Returns to Qualification in Informal Employment: A Study of Urban Youth in Egypt
AbstractInformal employment is a reality for roughly two-thirds of economically active youth in urban Egypt, and it has been argued to be correlated with poverty, poor working conditions, and few opportunities for advancement. This essay analyzes whether informal employment rewards job qualification measures, using survey data from 2006 and a Blinder-Oaxaca wage decomposition. After creating a taxonomy of formal, para-formal, and informal modes of qualification, it is shown that formal public and formal private jobs tend to reward those with formal qualifications, while informal employment tends to reward informal qualification mechanisms. The notion that informal employment does not reward qualification is disputed. Furthermore, there are large wage premia based on formality of employment, region, and gender. The results can be explained by analyzing the formality decision and the qualification decisions of youth. This suggests an alterative explanation for “dualistic” outcomes in youth labor markets.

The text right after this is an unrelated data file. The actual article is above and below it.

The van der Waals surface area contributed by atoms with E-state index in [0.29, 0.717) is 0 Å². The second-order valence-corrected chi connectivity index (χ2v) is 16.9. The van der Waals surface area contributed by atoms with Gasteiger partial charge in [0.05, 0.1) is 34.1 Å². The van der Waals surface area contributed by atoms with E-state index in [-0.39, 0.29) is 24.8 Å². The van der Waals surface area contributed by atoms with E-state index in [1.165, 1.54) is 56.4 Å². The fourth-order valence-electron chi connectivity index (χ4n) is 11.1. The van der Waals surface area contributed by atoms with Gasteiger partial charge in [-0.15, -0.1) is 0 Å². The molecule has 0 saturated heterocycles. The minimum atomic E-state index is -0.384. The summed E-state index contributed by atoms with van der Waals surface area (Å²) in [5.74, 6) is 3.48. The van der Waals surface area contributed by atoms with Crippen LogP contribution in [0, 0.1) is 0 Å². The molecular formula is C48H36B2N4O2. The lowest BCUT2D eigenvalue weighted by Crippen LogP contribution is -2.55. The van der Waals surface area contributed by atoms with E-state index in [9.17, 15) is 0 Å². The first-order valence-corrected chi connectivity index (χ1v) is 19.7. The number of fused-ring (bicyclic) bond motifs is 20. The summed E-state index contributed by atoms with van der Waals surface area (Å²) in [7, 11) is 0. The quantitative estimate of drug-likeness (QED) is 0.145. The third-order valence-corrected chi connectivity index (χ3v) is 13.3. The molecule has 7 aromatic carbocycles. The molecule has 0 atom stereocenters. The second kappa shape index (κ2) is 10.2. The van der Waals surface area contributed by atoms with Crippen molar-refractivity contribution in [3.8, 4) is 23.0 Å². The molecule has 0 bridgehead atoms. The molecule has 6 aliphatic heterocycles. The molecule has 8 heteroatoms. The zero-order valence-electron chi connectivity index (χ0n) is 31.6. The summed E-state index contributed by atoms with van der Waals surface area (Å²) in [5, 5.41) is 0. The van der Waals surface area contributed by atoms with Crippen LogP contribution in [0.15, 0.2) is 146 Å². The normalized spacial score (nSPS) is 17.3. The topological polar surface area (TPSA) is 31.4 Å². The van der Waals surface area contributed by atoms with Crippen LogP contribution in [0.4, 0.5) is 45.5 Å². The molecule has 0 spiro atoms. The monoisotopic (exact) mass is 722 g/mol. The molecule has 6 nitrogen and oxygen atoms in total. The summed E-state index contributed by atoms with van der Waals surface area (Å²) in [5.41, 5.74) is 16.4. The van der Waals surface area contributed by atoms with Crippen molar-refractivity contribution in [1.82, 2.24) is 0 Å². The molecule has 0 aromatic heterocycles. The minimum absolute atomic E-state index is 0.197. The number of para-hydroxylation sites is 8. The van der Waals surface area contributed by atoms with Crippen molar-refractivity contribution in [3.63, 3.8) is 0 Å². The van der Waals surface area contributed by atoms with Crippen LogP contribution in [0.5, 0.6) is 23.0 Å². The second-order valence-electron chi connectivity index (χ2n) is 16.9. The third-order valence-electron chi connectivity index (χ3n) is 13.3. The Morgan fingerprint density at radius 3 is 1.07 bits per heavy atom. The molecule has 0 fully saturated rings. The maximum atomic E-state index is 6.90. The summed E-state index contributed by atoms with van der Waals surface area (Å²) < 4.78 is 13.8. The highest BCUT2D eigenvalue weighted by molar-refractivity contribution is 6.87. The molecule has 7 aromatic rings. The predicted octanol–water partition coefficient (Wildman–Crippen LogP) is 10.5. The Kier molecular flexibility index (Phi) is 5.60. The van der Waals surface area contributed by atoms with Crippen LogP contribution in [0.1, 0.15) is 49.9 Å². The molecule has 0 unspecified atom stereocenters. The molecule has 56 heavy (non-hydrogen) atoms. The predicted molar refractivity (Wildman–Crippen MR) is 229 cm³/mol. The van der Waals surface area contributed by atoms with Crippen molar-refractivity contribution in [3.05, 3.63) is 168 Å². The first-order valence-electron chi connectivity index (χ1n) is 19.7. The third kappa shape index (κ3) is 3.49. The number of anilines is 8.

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Bibliographic InfoPaper provided by University Library of Munich, Germany in its series MPRA Paper with number 12599.
Date of creation: Sep 2008
Date of revision:
informal employment; youth employment; human capital; developing country labor markets; wage regression;
Find related papers by JEL classification:
- O17 - Economic Development, Technological Change, and Growth - - Economic Development - - - Formal and Informal Sectors; Shadow Economy; Institutional Arrangements
- J24 - Labor and Demographic Economics - - Demand and Supply of Labor - - - Human Capital; Skills; Occupational Choice; Labor Productivity
- J42 - Labor and Demographic Economics - - Particular Labor Markets - - - Monopsony; Segmented Labor Markets
This paper has been announced in the following NEP Reports:
- NEP-ALL-2009-05-09 (All new papers)
- NEP-ARA-2009-05-09 (MENA - Middle East & North Africa)
- NEP-CWA-2009-05-09 (Central & Western Asia)
- NEP-LAB-2009-05-09 (Labour Economics)
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